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California Supreme Court Makes It Easier for Defendants to Learn Names of Cops Accused of Misconduct


The California Supreme Court unanimously ruled that, in the name of ensuring a fair trial, police departments can disclose the names of cops with a history misconduct to prosecutors. Based on this ruling, police officers can have their credibility challenged during a criminal trial, as prosecutors would have to hand this information to the defense, the Los Angeles Daily News reported.

This ruling comes after the Los Angeles County Sheriff’s Office was barred by a lower court from giving the names of deputies accused of various misconduct to prosecutors. At the time, the Los Angeles County Sheriff’s Department reportedly had a list of 300 deputies it planned on sending to prosecutors. The department, however, was sued by the sheriff’s union. The union claimed that the disclosure of accusations and violations strip deputies of their right to due process.

The 1963 U.S. Supreme Court ruling, Brady vs. Maryland, held that prosecutors must disclose any evidence in their possession that can help the defendant (i.e. “exculpatory evidence”). What that means, in detail:

The Brady Rule, named after Brady v. Maryland, 373 U.S. 83 (1963), requires prosecutors to disclose materially exculpatory evidence in the government’s possession to the defense. A “Brady material” or evidence the prosecutor is required to disclose under this rule includes any evidence favorable to the accused–evidence that goes towards negating a defendant’s guilt, that would reduce a defendant’s potential sentence, or evidence going to the credibility of a witness.

If the prosecution does not disclose material exculpatory evidence under this rule, and prejudice has ensued, the evidence will be suppressed. The evidence will be suppressed regardless of whether the prosecutor knew the evidence was in his or her possession, or whether or not the prosecutor intentionally or inadvertently withheld the evidence from the defense. Further, in cases subsequent to Brady, the Supreme Court has eliminated the requirement for a defendant to have requested a favorable information, stating that the Prosecution has a constitutional duty to disclose, that is triggered by the potential impact of favorable but undisclosed evidence See Kyles v. Whitley 514 U.S. 419, 434 (1955); United States. v. Bagley, 473 U.S. 667 (1985).

The defendant bears the burden to prove that the undisclosed evidence was both material and favorable. In other words, the defendant must prove that there is a “reasonable probability” that the outcome of the trial would have been different, had the evidence been disclosed by the prosecutor.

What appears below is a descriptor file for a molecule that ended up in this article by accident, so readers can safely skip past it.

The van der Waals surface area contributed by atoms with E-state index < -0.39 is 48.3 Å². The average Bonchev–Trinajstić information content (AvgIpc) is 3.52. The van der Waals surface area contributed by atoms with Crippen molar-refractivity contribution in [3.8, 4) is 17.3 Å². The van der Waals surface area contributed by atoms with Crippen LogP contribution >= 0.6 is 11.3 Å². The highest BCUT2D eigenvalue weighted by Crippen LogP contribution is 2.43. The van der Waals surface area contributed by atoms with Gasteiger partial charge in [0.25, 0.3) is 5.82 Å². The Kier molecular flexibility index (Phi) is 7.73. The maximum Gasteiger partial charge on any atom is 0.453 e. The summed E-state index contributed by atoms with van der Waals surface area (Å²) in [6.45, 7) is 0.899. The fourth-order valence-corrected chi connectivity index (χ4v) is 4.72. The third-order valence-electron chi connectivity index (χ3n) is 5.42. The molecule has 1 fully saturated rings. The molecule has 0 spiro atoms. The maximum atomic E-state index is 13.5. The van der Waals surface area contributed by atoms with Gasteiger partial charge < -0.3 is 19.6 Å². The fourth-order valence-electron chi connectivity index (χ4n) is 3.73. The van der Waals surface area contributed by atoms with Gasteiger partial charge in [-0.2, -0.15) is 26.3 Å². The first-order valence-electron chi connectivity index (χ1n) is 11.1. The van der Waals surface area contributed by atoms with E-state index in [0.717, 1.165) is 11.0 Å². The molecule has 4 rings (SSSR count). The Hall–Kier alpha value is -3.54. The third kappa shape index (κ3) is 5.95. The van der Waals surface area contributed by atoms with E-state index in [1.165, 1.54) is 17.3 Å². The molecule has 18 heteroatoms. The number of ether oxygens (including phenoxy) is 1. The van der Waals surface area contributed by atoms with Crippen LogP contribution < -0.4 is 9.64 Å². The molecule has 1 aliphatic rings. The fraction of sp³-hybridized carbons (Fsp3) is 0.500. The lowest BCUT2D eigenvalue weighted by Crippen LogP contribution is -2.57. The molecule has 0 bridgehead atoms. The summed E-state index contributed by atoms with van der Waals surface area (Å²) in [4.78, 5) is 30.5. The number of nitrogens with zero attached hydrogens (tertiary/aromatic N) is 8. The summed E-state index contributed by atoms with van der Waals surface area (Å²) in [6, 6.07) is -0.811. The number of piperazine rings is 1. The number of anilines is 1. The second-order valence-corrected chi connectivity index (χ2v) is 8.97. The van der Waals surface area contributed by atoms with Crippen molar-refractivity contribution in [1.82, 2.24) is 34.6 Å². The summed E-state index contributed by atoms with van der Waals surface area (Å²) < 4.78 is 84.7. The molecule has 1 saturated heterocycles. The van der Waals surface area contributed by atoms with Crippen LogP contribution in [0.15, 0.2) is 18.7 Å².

Officers who are accused of misconduct are supposed to be put on registries called “Brady Lists.” Officers who have been accused of lying, using excessive force, taking bribes, tampering with evidence and witnesses would be put on said list.

The California Supreme Court ruled that “evidence” can include a police officer’s history of misconduct if defendants can prove the information will be helpful to their case.

“In this context, construing the Pitchess statutes to cut off the flow of information from law enforcement personnel to prosecutors would be anathema to Brady compliance,” California Supreme Court Chief Justice Tani Cantil-Sakauye wrote in the court’s opinion.

Directly opposite the “Brady Lists” is the decades old California Peace Officers’ Bill of Rights, which grants confidentiality to police officers. Muddling things further, however, is a recent California law, Senate Bill 1421, which makes certain types of misconduct (sexual assault, dishonesty, and excessive force) public knowledge.

“[Senate Bill 1421], by making certain records nonconfidential, reduces the amount of information that agencies are forbidden from disclosing voluntarily,” Cantil-Sakauye continued in the court’s opinion. “Indeed, to interpret ‘confidential’ as forbidding the sharing of information with prosecutors would do more than forbid the formal Brady-list-and-alert practice at issue here.”

“The importance of a fair trial to a criminal defendant is paramount to our justice system, and this reinforces that,” attorney Geoffrey Sheldon, who represented the sheriff’s department, told the Associated Press.

California Supreme Court Opinion by Law&Crime on Scribd

[Photo via Mark Ralston/AFP/Getty Images]

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Matt is an Editor at Law & Crime and former Editor-in-Chief of Popdust